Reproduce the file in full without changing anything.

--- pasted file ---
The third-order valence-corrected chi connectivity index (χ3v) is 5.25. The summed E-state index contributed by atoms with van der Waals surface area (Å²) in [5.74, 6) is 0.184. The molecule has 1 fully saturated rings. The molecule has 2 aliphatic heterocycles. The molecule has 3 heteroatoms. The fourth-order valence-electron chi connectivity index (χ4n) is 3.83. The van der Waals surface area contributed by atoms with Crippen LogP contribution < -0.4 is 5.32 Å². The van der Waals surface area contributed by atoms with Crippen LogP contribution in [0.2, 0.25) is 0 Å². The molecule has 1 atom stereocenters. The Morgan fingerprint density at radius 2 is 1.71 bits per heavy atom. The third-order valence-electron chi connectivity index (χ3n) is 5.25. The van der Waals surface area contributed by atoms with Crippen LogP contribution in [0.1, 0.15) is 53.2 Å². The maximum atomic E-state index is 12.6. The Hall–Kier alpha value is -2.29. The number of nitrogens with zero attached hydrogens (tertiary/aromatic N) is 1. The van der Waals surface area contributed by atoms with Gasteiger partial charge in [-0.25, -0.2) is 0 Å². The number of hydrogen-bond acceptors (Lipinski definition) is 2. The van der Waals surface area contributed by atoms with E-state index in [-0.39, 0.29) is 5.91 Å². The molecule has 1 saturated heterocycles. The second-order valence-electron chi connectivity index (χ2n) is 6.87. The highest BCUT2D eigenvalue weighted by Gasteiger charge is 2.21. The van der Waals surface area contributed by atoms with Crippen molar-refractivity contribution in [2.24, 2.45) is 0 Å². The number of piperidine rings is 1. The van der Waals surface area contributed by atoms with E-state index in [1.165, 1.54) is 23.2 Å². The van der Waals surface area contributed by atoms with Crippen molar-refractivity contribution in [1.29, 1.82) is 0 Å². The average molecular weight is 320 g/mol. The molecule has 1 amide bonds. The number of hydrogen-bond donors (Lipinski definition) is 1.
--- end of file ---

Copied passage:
The third-order valence-corrected chi connectivity index (χ3v) is 5.25. The summed E-state index contributed by atoms with van der Waals surface area (Å²) in [5.74, 6) is 0.184. The molecule has 1 fully saturated rings. The molecule has 2 aliphatic heterocycles. The molecule has 3 heteroatoms. The fourth-order valence-electron chi connectivity index (χ4n) is 3.83. The van der Waals surface area contributed by atoms with Crippen LogP contribution < -0.4 is 5.32 Å². The van der Waals surface area contributed by atoms with Crippen LogP contribution in [0.2, 0.25) is 0 Å². The molecule has 1 atom stereocenters. The Morgan fingerprint density at radius 2 is 1.71 bits per heavy atom. The third-order valence-electron chi connectivity index (χ3n) is 5.25. The van der Waals surface area contributed by atoms with Crippen LogP contribution in [0.1, 0.15) is 53.2 Å². The maximum atomic E-state index is 12.6. The Hall–Kier alpha value is -2.29. The number of nitrogens with zero attached hydrogens (tertiary/aromatic N) is 1. The van der Waals surface area contributed by atoms with Gasteiger partial charge in [-0.25, -0.2) is 0 Å². The number of hydrogen-bond acceptors (Lipinski definition) is 2. The van der Waals surface area contributed by atoms with E-state index in [-0.39, 0.29) is 5.91 Å². The molecule has 1 saturated heterocycles. The second-order valence-electron chi connectivity index (χ2n) is 6.87. The highest BCUT2D eigenvalue weighted by Gasteiger charge is 2.21. The van der Waals surface area contributed by atoms with Crippen molar-refractivity contribution in [2.24, 2.45) is 0 Å². The number of piperidine rings is 1. The van der Waals surface area contributed by atoms with E-state index in [1.165, 1.54) is 23.2 Å². The van der Waals surface area contributed by atoms with Crippen molar-refractivity contribution in [1.29, 1.82) is 0 Å². The average molecular weight is 320 g/mol. The molecule has 1 amide bonds. The number of hydrogen-bond donors (Lipinski definition) is 1.